It was a great night for some Storm Highway photography. Friday nights like these were optimal, since I could stay out late and drive as far as I needed to catch a storm - then sleep in the next day. The flashes on the nothern horizon looked very promising this night, so I headed north on Interstate 79 toward them.

At Clendenin, I was getting closer, and it was time to hone in on an intercept. I exited the highway and continued north on the parallel two-lane road in search of a good place to set up the cameras. It wasn't long before I was right under the cells, driving in pouring rain. I wanted to try and get north of the storms, and let them pass slowly over me while my cameras rolled. But doing so would be tricky on the wet, curvy roads I was on.

I was no stranger to slick roads while covering storms. I'd seen cars spin out before, and wasn't about to tempt the same fate. I eased along at 40 MPH on the 55 MPH roads as I entered the small town of Walton, in Roane County. I passed through the streetlight-lit center of town and back into the dark, driving rain. I then rounded a gentle left-hand curve to see my headlights illuminate a house and garage less than 200 feet directly in front of me.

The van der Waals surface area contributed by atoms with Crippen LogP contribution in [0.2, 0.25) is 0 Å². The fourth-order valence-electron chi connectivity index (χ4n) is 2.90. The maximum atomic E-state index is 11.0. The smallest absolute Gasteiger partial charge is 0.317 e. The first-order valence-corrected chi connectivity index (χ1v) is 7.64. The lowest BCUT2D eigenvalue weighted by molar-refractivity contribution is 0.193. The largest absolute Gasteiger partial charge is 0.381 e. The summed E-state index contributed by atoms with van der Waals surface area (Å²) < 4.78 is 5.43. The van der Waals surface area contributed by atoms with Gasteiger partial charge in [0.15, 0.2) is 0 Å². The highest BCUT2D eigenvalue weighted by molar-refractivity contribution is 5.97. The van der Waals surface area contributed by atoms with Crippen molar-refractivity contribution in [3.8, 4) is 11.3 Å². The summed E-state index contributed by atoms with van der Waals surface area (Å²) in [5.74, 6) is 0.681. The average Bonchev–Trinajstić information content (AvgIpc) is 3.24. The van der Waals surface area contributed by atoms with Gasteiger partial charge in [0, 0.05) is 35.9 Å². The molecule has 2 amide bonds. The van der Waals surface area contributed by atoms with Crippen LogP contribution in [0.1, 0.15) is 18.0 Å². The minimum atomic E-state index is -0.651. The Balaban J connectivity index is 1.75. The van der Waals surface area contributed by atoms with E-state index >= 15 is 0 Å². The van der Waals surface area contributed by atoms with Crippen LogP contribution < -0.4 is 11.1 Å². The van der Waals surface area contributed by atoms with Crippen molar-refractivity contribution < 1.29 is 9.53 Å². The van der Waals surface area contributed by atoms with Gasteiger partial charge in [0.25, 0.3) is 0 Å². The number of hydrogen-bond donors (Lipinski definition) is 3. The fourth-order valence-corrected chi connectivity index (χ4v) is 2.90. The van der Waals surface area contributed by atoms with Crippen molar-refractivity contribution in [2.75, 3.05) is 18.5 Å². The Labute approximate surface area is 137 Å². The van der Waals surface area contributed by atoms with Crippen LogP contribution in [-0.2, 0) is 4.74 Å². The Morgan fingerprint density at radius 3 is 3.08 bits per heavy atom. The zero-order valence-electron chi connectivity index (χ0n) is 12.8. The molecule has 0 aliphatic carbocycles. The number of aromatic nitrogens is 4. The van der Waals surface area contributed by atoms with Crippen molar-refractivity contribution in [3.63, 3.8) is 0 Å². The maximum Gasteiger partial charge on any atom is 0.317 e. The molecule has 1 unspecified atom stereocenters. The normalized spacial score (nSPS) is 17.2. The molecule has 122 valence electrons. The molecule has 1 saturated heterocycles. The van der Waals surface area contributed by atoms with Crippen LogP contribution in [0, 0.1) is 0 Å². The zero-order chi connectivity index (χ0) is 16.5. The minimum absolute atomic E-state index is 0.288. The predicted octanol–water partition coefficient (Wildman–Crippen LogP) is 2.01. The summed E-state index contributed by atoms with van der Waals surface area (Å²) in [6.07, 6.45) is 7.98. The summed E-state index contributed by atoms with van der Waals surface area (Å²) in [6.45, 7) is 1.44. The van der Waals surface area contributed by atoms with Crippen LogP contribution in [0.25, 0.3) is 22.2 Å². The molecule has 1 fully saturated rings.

I had either missed the signs warning about the abrupt, 90-degree turn just outside town. Either that, or there were no signs. My inital reaction did nothing but lock up my front wheels. Within seconds, I was off the road. I corrected the slide quickly with several pumps of the brake pedal, and came to a stop - in the middle of a driveway of someone's house, 20 feet from their garage door, and only 30 feet from a truck parked alongside the road. No scratches, no collisions, no ruts, no damage. My tires never left a paved surface, I had slid straight down a driveway! I backed up onto the road and continued north - knowing I had yet another story to tell.

. . . Lord, you're the best.

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